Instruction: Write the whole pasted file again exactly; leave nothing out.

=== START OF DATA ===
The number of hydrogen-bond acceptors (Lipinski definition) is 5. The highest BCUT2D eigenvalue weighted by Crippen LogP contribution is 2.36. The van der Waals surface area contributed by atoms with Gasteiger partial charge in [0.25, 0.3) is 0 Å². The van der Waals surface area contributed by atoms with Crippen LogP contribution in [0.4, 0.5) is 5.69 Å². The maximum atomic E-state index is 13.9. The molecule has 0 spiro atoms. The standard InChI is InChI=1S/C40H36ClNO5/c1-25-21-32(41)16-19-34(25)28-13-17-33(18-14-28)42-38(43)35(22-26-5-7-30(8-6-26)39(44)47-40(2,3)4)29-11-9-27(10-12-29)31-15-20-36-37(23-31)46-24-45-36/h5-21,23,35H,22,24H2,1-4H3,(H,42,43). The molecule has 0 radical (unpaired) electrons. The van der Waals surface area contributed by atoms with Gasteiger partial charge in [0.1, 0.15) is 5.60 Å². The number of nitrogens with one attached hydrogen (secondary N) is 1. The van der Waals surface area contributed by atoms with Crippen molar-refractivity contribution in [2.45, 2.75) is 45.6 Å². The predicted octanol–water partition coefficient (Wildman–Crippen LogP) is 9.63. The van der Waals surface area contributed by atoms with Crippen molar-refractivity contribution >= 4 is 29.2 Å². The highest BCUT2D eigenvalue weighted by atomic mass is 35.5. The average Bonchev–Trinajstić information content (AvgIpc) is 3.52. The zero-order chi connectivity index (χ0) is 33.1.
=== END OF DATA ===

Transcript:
The number of hydrogen-bond acceptors (Lipinski definition) is 5. The highest BCUT2D eigenvalue weighted by Crippen LogP contribution is 2.36. The van der Waals surface area contributed by atoms with Gasteiger partial charge in [0.25, 0.3) is 0 Å². The van der Waals surface area contributed by atoms with Crippen LogP contribution in [0.4, 0.5) is 5.69 Å². The maximum atomic E-state index is 13.9. The molecule has 0 spiro atoms. The standard InChI is InChI=1S/C40H36ClNO5/c1-25-21-32(41)16-19-34(25)28-13-17-33(18-14-28)42-38(43)35(22-26-5-7-30(8-6-26)39(44)47-40(2,3)4)29-11-9-27(10-12-29)31-15-20-36-37(23-31)46-24-45-36/h5-21,23,35H,22,24H2,1-4H3,(H,42,43). The molecule has 0 radical (unpaired) electrons. The van der Waals surface area contributed by atoms with Gasteiger partial charge in [0.1, 0.15) is 5.60 Å². The number of nitrogens with one attached hydrogen (secondary N) is 1. The van der Waals surface area contributed by atoms with Crippen molar-refractivity contribution in [2.45, 2.75) is 45.6 Å². The predicted octanol–water partition coefficient (Wildman–Crippen LogP) is 9.63. The van der Waals surface area contributed by atoms with Crippen molar-refractivity contribution >= 4 is 29.2 Å². The highest BCUT2D eigenvalue weighted by atomic mass is 35.5. The average Bonchev–Trinajstić information content (AvgIpc) is 3.52. The zero-order chi connectivity index (χ0) is 33.1.